1 - They deceive with card games, which at one time were directed to education. The tarocco [tarot] was like an instructive book for children, because each card was interpreted with a moral sense. Our Alberto Lollio spoke [of it] in one of his invectives published by Giolito in Venice in 1550. The Spaniards called playing cards Naibi, Jews called Naib Astrologia o Stregoneria [Astrology or Witchcraft], naibi was adopted also in our lawmakers’ Latin, speaking equally as carte [cards]. The meaning of tarocco (Tar-Rog) [See our note 2] is cammino reale [royal road], because with those cards symbolically are taught the things of life: as Leopoldo Cicognara observed, not infrequently hazarding his mystical interpretations, has said the symbol of creation, in which Isis stands with the quattro stagioni [four seasons] expressed by the Leone [Lion] for l’Estate [the Summer], Aquila [Eagle] for la Primavera [the Spring], the Bue [Bull] for l’Autunno [the Autumn], and the Genio [Angel] for l’Inverno [the Winter] - non è meraviglia che dai moderni fosser presi per quattro segni evangelici [it's no wonder that by the moderns they are taken for signs of the four evangelists (] (Memorie per la Storia della Calcografia [Memoirs for the History of Engraving], p. 15, 18, 20, 32). - But for an example of the foolish beliefs of former times, it would be enough to see the warning given to the Duke of Parma by an anonymous person, of witchcraft by a woman to take control of his will, operating with menstruo, cera et carta vergine, calamita botegiata, olio santo et certe sementi d'herbe raccolte la notte di S. Gio. Battista etc [menses, wax, and virgin paper [i.e. never used], ‘magnet botegiata’, holy oil and certain seeds of herbs collected on St John the Baptist eve, etc.] (Bicchieri, Prof. Emilio, Vita di Ottavio Farnese [Life of Ottavio Farnese], in the Atti e memorie delle RR. Deputaz. di Storia patria ecc. Vol. II [Proceedings and Memoirs of the RR. Deputation of the History of the homeland, etc. Vol. II]).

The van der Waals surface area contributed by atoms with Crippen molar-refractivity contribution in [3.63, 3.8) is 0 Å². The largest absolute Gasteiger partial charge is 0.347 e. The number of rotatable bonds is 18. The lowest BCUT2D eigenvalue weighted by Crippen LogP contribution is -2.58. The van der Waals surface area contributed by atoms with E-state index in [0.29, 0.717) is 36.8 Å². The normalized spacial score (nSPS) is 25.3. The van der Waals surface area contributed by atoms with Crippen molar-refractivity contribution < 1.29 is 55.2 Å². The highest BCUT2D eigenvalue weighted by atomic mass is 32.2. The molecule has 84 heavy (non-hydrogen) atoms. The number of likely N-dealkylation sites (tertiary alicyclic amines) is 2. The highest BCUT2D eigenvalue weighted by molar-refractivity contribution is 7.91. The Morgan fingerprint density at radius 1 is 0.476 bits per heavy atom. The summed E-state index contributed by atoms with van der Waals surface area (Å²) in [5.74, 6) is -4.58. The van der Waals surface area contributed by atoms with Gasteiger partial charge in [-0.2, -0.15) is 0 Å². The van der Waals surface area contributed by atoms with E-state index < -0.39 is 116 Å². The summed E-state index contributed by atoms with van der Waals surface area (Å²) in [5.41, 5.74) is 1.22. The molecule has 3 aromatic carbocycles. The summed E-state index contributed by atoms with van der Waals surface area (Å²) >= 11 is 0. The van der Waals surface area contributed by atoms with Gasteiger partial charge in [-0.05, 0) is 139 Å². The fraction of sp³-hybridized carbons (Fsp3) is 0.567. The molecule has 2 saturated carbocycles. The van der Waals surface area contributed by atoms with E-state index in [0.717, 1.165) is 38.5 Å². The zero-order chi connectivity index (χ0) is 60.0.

2 - It was believed that these females had commerce with and were operating by means of evil spirits ready for every command from them and their clientele. This belief was especially well established then, because writers on such topics were not lacking. And it is very remarkable with regard to incubi: see for example in the book - Malleus Maleficarumauctore Jacobo Sprengero Ord. Praed. olim Inquis. Sec. XV. [Hammer of the Witches, authored by Jacob Sprenger, Order of Preachers [i.e.Dominicans], Inquisitor, XVth Century], - Sed et hoc contingisse certum est quod maritis visibiliter interdum cernentibus incubus demones quos tamen non demones sed viros putabant cum eorum uxoribus talia peragere, dum arma arriperent et transfodere volebant, subito demon dispariti. (Of  course it happened that some husbands have even seen incubi demons having sex with their wives, but, not realizing that it was a demon instead of a man, they picked up a weapon to run it through, and the same demon suddenly became invisible and disappeared). This would in truth be a very convenient excuse for unfaithful wives (!)